Khayelitsha, in the city of Cape Town, is not a place of wealth and prosperity. As one of South Africa’s fastest-growing informal townships, the dominant narrative of the region is often one of relative despair, pedalled primarily by those who have yet to visit it. But for those who live there, like Lufefe Nomjana, it’s also a place of great possibility.
In 2012, Nomjana was working in a community garden run by elderly women. As a young, enthusiastic entrepreneur and amateur farmer, his goal was to change the garden from social enterprise into a viable commercial operation. He achieved this in just four months by selling the vegetables door to door, all the while learning about urban organic farming, and growing his knowledge of permaculture.
Nomjana developed a fondness for the large, green-leafed spinach burgeoning in the community farm and, after researching its nutritional value, realised it is ‘a miraculous veg’.
‘Spinach attracted me over all other green-leaf Vitamin K-based vegetables, like broccoli and kale, as its turnaround harvest period is very short’, says Nomjana. ‘I discovered that it is medicinal with its high chlorophyll, vitamins and phytochemicals that help prevent non-communicable illnesses that we are facing in this day and age’.
And so, with just enough cash to pay for the use of his neighbour’s oven, he started baking spinach bread while growing out his business. Although financial gains were slow to arrive, he quickly developed a reputation for making some of the area’s best bread, all while singing its nutritional praises to anyone who’d listen.
At this stage he was less focused on profits, and more concerned with creating a long-term viable business that solved a growing health issue in Khayelitsha. According Nomjana, ‘There’s a lack of health education and convenient healthy food options nearby’, he says. ‘In fact, this is a global problem, as the fast-food industry has been injected with hard cash used to gain consumers through education and advertising’.
The solution he saw was to make tasty, healthy and convenient food a realistic alternative to those living in Khayelitsha, and so the Spinach King operation was born. Once he gained the use of industrial ovens, thanks to cooperation with a large food retailer, he was able to scale up his operation from small backyard bakery into a veritable Khayelitsha spinach empire. In 2013, he went from baking 24 loaves to pushing out more than 120, and along the way picked up a slew of startup and entrepreneurial awards.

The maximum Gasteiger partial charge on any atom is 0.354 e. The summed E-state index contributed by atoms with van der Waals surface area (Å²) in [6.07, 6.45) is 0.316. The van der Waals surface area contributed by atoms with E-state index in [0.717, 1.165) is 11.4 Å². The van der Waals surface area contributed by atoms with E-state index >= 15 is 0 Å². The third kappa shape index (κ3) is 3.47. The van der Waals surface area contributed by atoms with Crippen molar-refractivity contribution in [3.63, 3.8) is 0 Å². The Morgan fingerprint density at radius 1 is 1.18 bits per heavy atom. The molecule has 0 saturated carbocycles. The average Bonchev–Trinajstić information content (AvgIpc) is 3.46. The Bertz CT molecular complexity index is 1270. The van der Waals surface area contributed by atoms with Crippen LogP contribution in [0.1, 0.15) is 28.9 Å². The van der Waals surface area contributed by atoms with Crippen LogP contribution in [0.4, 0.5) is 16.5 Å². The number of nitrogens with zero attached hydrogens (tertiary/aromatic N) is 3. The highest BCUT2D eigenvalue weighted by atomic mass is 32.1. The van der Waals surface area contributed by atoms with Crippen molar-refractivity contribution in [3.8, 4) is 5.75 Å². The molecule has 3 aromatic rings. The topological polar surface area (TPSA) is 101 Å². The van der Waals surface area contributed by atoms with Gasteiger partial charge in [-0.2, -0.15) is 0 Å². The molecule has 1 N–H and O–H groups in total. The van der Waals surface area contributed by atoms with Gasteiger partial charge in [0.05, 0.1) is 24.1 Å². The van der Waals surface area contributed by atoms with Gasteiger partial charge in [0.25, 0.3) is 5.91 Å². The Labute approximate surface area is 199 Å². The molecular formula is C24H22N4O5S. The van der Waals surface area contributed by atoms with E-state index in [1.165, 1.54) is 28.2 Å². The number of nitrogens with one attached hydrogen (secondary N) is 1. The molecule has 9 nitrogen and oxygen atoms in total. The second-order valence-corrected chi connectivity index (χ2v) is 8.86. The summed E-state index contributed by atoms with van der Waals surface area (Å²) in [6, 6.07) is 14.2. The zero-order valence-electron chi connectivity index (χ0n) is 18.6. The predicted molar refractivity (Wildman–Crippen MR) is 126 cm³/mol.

And yet, perhaps unsurprisingly, spinach wasn’t an easy sell. ‘It was not easy to get the people of Khayelitsha to eat spinach bread’, says Nomjana. ‘The model had to change to that of health education’.
Still, he persisted, motivated by his growing accolades and positive reviews, and drawing on the popular figure of Popeye to spread the word. According to Nomjana, Popeye shot to popularity at a time when ‘there were a lot of communicable and non-communicable diseases, malnutrition, and vitamin deficiencies’ – an issue not dissimilar to that which many residents of Khayelitsha are facing. The humble cartoon single-handedly increased spinach consumption in the United States – with some reports suggesting by as much as 40% – and Nomjana hopes to do the same.
Today he’s got a store in Khayelitsha Mall called the Spinach King Cafe, where he sells items that wouldn’t look out of place at a High Street health shop, but only at a fraction of the price. He incorporates spinach and other vegetables grown in small local farms into items like gluten-free spinach bread, green burgers, smoothies, juices, wraps and muffins, and attracts a range of customers, from tourists to local residents.
Although this is a remarkable achievement in itself, he’s not stopping here. The Popeye of Khayelitsha, who started his small social enterprise with just a few notes in his pocket and bucket-loads of innovation and determination, wants to make the world a healthier place. ‘Spinach King has now been running for seven years’, he says. ‘The vision is to offer our customised micro-social franchises all over South Africa, Africa and the world, as the problem we’re solving is bigger than Khayelitsha and Cape Town‘.